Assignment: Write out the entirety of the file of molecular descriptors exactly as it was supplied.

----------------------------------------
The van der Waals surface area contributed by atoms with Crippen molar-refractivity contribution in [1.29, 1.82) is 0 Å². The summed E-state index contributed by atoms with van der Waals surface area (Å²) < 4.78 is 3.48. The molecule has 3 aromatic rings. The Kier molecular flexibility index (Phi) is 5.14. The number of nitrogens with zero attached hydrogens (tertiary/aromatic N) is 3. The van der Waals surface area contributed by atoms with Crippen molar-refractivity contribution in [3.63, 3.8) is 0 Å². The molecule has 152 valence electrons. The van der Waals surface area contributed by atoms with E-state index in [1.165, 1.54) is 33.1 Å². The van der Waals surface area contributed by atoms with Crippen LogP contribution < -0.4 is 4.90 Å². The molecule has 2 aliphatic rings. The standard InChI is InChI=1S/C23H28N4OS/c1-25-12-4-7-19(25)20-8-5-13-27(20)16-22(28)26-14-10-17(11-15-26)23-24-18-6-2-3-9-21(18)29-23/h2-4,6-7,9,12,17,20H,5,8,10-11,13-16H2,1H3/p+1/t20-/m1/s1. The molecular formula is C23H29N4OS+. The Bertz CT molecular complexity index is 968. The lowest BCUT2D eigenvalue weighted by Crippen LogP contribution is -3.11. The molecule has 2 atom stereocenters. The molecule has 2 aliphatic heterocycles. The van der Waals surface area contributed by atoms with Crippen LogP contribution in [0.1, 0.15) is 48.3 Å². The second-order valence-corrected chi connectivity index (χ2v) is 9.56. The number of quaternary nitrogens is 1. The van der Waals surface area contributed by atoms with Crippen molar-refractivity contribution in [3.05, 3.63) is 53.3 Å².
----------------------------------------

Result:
The van der Waals surface area contributed by atoms with Crippen molar-refractivity contribution in [1.29, 1.82) is 0 Å². The summed E-state index contributed by atoms with van der Waals surface area (Å²) < 4.78 is 3.48. The molecule has 3 aromatic rings. The Kier molecular flexibility index (Phi) is 5.14. The number of nitrogens with zero attached hydrogens (tertiary/aromatic N) is 3. The van der Waals surface area contributed by atoms with Crippen molar-refractivity contribution in [3.63, 3.8) is 0 Å². The molecule has 152 valence electrons. The van der Waals surface area contributed by atoms with E-state index in [1.165, 1.54) is 33.1 Å². The van der Waals surface area contributed by atoms with Crippen LogP contribution < -0.4 is 4.90 Å². The molecule has 2 aliphatic rings. The standard InChI is InChI=1S/C23H28N4OS/c1-25-12-4-7-19(25)20-8-5-13-27(20)16-22(28)26-14-10-17(11-15-26)23-24-18-6-2-3-9-21(18)29-23/h2-4,6-7,9,12,17,20H,5,8,10-11,13-16H2,1H3/p+1/t20-/m1/s1. The molecular formula is C23H29N4OS+. The Bertz CT molecular complexity index is 968. The lowest BCUT2D eigenvalue weighted by Crippen LogP contribution is -3.11. The molecule has 2 atom stereocenters. The molecule has 2 aliphatic heterocycles. The van der Waals surface area contributed by atoms with Crippen LogP contribution in [0.1, 0.15) is 48.3 Å². The second-order valence-corrected chi connectivity index (χ2v) is 9.56. The number of quaternary nitrogens is 1. The van der Waals surface area contributed by atoms with Crippen molar-refractivity contribution in [3.05, 3.63) is 53.3 Å².